Astrea 'fires' governors after they raise questions over finances

An academy trust “fired” a school’s board of governors and accused them of causing “reputational damage” just one week after they complained about financial management.

Former governors at Dearne Advanced Learning Centre, in Barnsley, claim they were left unable to afford exercise books with teachers buying their own gluesticks and calculators while hundreds of thousands of pounds was top-sliced by Astrea Academy Trust.

The school voluntarily became an academy and joined the trust in February to improve after two straight ‘requires improvement’ Ofsted ratings.

However, former governors allege the trust drained the finances of the school, now known as The Dearne Academy, while giving “nothing back”.

Astrea disputes this – claiming it is “open to constructive challenge” and accused some staff of “behaviours that undermine the core mission of the school, which is to improve pupils’ lives”.

But the fallout has prompted warnings that the “significant cultural change” of a school joining a trust should not be “underplayed”.

Sam Henson, director of policy and information at the National Governance Association, said a “level of influence” is needed to “give local governance a true and meaningful purpose”.

But he added: “While those at local level should retain influence, they need to understand and accept that their delegated functions may be removed or limited upon joining multi-academy trusts.”

At a board meeting on November 21, Dearne governors raised concerns about the total departmental resources budget being cut from between £50,000 and £60,000 to just £13,000, and Astrea also imposing a 6.5 per cent top slice, equating to £380,000. The resources budget was later raised to £34,000.

Schools Week understands governors warned that staff morale was low, with an unusually high number of resignations and a lack of continuing professional development.

On November 29, they received a letter from Astrea’s chief executive, Libby Nicholas (pictured), saying they would be replaced with a “transition management board”. Former governors were told to contact Nicholas if they wanted a position on the new board.

An Astrea spokesperson insisted that four of the 11 former governors have positions on the board.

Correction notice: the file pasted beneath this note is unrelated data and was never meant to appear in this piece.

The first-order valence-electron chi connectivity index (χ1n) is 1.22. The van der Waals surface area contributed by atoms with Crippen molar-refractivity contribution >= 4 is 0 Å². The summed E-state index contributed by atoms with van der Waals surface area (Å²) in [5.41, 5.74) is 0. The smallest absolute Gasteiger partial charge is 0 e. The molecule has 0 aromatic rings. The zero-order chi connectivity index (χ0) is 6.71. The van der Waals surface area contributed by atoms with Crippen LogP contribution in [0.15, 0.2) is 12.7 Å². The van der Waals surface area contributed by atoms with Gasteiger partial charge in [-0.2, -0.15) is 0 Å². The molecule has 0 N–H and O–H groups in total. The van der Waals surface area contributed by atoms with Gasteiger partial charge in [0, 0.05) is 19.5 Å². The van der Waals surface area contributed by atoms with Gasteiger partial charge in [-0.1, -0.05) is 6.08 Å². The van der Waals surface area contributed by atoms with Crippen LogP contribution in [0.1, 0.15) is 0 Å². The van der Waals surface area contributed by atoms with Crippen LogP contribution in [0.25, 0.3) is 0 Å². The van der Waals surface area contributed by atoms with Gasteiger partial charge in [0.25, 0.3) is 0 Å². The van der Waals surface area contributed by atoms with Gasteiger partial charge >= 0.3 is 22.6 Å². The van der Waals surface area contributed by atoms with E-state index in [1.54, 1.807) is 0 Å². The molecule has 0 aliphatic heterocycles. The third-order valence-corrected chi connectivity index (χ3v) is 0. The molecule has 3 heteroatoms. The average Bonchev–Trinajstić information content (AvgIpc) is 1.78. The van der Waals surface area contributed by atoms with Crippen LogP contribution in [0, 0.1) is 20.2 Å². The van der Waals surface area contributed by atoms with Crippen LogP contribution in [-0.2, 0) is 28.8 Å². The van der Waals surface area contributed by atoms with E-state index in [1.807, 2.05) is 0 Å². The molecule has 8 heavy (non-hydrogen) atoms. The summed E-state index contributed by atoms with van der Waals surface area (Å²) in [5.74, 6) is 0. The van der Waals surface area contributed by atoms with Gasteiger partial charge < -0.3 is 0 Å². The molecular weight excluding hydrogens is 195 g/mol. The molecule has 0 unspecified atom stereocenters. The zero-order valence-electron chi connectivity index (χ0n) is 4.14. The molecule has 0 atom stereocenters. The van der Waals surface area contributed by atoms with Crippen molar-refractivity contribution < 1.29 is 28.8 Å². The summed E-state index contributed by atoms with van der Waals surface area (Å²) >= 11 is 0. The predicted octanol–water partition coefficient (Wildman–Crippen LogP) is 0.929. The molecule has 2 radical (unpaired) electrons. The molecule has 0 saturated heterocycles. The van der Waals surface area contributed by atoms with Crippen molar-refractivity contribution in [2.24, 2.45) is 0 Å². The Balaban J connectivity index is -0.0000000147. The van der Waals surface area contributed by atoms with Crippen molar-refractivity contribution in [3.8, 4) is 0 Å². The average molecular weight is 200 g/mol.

In the letter, seen by Schools Week, Nicholas wrote: “There has been particular concern that a small number of people have actively sought to undermine the successful onboarding of The Dearne.

Libby Nicholas

“This has included the causing of reputational damage to Astrea and, by extension, The Dearne itself.”

Former governors allege they were fired for challenging the trust.

One governor, who wished to remain anonymous, said: “We’ve gone from being a fairly well-resourced school to not having anything.

“I actually feel so let down by a trust that promises a lot. This should be working for the families and children of the Dearne Valley but it’s not. Sacking or dismissing or reining in the governors for asking challenging questions is not the way to do it.”

Another governor accused Astrea of “taking our money and giving us nothing back for it. That’s the truth.

“A governing body should be providing challenge to the senior leadership team, and I don’t think they’re interested in that.”

Alona Baird, a NASUWT representative who left her position as maths teacher at the school in August, told Schools Week she had to buy her own gluesticks, pencils, rubbers and paper for classes, and other teachers “across the school” did the same.

“A lot of our children are looked-after children and it’s difficult for them to bring equipment.”

However, Astrea disputes these accounts. A spokesperson for the trust, which has 27 schools across Cambridgeshire and Yorkshire, insisted the governing board was not fired but “converted” to a new transition board until governance “is more stable”.

She said the school had a “significant structural deficit” when it joined Astrea and budgets are set by the principal.

She also claimed the previous governing board “misunderstood its responsibilities on how to balance fiscal decisions with protecting teaching and learning.”

Furthermore, she said it was a “fundamental misunderstanding” to ask what schools get in return for the top-slice, and insisted there was “no separation between ‘the trust’ and the schools” with “myriad” support on offer.

“We understand change is difficult but adults need to remember who matters most here – and that for us will always be our pupils.”

The position of local governing bodies in academy trusts is changing. In 2016, E-Act revealed it would scrap its governors in favour of “academy ambassadorial bodies”, while in October, Academies Enterprise Trust said it had removed all parent governors.